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Re: Unreviewed patches


Hello,

> >>>Again this patch foundered due to the impasse between the original
> >>>author and yourself and the lack of a maintainer to moderate.  More
> >>>supporting evidence would have helped.
> >>This one i have more of a problem with.
> >>I really doubt that everyone else who uses a fibheap is wrong.
> >>It *should* be faster, and if it *really* matters, i can do it.
> >>I just don't see it as that big a deal when nothing currently really 
> >>uses
> >>the stuff.
> >
> >the webizer does, as well as my new induction variable detection on rtl
> >level; this is why I am concerned about the speed of df functions.
> Where can i find this stuff?  When I can access it, i'm happy to 
> profile and speed up.

on rtlopt-branch.

> >Considering the fibheap stuff -- IMHO in general the more complicated
> >structures have larger multiplicative constants than the equivalent 
> >simpler
> >structures (the O(1) insert for fibheaps does not really matter, as you
> >pull everything from the queue anyway).  The fibheaps lose mostly due
> >to being forced to manipulate a complicated structure consisting from
> >multiple levels of double-linked lists, while the simple heaps have
> >no such overhead. This of course does not say that our implementation
> >cannot be faster, just that I doubt it can beat the simple heaps.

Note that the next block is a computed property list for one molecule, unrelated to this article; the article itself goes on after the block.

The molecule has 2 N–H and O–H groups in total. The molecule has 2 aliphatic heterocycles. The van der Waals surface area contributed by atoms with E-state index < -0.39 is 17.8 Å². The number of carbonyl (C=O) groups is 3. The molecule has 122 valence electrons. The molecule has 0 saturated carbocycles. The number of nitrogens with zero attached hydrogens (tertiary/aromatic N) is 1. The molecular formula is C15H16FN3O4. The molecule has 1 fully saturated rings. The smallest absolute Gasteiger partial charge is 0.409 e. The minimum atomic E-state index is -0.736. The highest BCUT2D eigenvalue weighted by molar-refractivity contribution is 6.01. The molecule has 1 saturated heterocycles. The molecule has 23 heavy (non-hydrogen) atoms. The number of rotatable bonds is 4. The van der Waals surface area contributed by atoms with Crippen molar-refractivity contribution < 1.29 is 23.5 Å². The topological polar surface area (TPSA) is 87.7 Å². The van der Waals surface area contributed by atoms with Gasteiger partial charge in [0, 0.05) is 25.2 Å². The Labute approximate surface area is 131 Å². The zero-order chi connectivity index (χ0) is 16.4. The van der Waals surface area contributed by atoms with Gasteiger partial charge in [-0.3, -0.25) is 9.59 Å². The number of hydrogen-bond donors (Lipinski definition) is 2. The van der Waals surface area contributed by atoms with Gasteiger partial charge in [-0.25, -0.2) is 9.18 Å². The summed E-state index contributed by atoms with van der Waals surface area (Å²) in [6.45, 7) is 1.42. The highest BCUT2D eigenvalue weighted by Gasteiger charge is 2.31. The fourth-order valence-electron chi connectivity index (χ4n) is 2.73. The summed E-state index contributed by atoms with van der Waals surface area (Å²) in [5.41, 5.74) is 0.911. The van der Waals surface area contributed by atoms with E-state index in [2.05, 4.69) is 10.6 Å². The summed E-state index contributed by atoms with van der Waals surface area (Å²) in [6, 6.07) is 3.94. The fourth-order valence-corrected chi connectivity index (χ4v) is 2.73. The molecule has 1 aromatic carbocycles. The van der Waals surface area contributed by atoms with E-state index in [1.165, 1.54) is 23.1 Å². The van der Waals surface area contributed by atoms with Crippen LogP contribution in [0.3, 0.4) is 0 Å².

> >
> Which is where i believe you are dead wrong.
> 
> >For why then fibheaps are so often used -- they are pretty flexible and
> >support wide range of operations that the normal heaps do not or
> >require to add similar overhead to support them.
> 
> They are often used as priority queues where there is no need to 
> decrement a key quickly.
> They are widely regarded as *faster* as a priority queue structure than 
> normal heaps.
> I have a hard time believing you are correct, and every piece of 
> published material i can find (including my textbook from design and 
> analysis of efficient algorithms, for that matter) is wrong.

can you send me a reference please? I was searching a web just now and
found nothing except the following citation (from a not really reliable
source) claiming that

"Fibonacci heaps are asymptotically the best priority queues known: They
perform all heap operations in O(log n) time, some even in amortized
constant time. However, in practise they are "known" (by the
theoreticians) to be inferior eg.  to d-heaps because their internal
maintenance is relatively involved. Performance tests (with random data)
indicated that they are indeed a bit slower but not too much (at least
for many elements)."

Zdenek


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